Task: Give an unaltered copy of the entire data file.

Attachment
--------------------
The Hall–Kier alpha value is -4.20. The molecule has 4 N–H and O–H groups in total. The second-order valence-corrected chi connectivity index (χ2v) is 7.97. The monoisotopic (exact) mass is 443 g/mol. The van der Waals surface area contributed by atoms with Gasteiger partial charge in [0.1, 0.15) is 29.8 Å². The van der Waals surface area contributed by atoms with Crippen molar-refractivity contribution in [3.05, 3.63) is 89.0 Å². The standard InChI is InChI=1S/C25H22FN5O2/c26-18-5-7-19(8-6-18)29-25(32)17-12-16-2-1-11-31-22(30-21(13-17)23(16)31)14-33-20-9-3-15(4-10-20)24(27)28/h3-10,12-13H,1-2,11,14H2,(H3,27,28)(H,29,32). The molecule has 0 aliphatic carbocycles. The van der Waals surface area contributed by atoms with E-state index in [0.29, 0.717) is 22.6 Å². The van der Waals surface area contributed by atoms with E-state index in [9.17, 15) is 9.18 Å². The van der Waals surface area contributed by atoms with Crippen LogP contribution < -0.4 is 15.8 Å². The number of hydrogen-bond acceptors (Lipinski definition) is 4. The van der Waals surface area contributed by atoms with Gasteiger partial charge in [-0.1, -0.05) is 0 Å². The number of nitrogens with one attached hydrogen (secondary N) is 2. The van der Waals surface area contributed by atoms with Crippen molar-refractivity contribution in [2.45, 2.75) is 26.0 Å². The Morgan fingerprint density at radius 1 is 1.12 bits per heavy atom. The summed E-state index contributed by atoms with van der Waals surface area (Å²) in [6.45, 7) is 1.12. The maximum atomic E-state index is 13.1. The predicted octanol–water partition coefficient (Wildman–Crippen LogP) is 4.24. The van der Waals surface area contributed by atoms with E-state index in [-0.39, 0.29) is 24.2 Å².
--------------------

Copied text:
The Hall–Kier alpha value is -4.20. The molecule has 4 N–H and O–H groups in total. The second-order valence-corrected chi connectivity index (χ2v) is 7.97. The monoisotopic (exact) mass is 443 g/mol. The van der Waals surface area contributed by atoms with Gasteiger partial charge in [0.1, 0.15) is 29.8 Å². The van der Waals surface area contributed by atoms with Crippen molar-refractivity contribution in [3.05, 3.63) is 89.0 Å². The standard InChI is InChI=1S/C25H22FN5O2/c26-18-5-7-19(8-6-18)29-25(32)17-12-16-2-1-11-31-22(30-21(13-17)23(16)31)14-33-20-9-3-15(4-10-20)24(27)28/h3-10,12-13H,1-2,11,14H2,(H3,27,28)(H,29,32). The molecule has 0 aliphatic carbocycles. The van der Waals surface area contributed by atoms with E-state index in [0.29, 0.717) is 22.6 Å². The van der Waals surface area contributed by atoms with E-state index in [9.17, 15) is 9.18 Å². The van der Waals surface area contributed by atoms with Crippen LogP contribution < -0.4 is 15.8 Å². The number of hydrogen-bond acceptors (Lipinski definition) is 4. The van der Waals surface area contributed by atoms with Gasteiger partial charge in [-0.1, -0.05) is 0 Å². The number of nitrogens with one attached hydrogen (secondary N) is 2. The van der Waals surface area contributed by atoms with Crippen molar-refractivity contribution in [2.45, 2.75) is 26.0 Å². The Morgan fingerprint density at radius 1 is 1.12 bits per heavy atom. The summed E-state index contributed by atoms with van der Waals surface area (Å²) in [6.45, 7) is 1.12. The maximum atomic E-state index is 13.1. The predicted octanol–water partition coefficient (Wildman–Crippen LogP) is 4.24. The van der Waals surface area contributed by atoms with E-state index in [-0.39, 0.29) is 24.2 Å².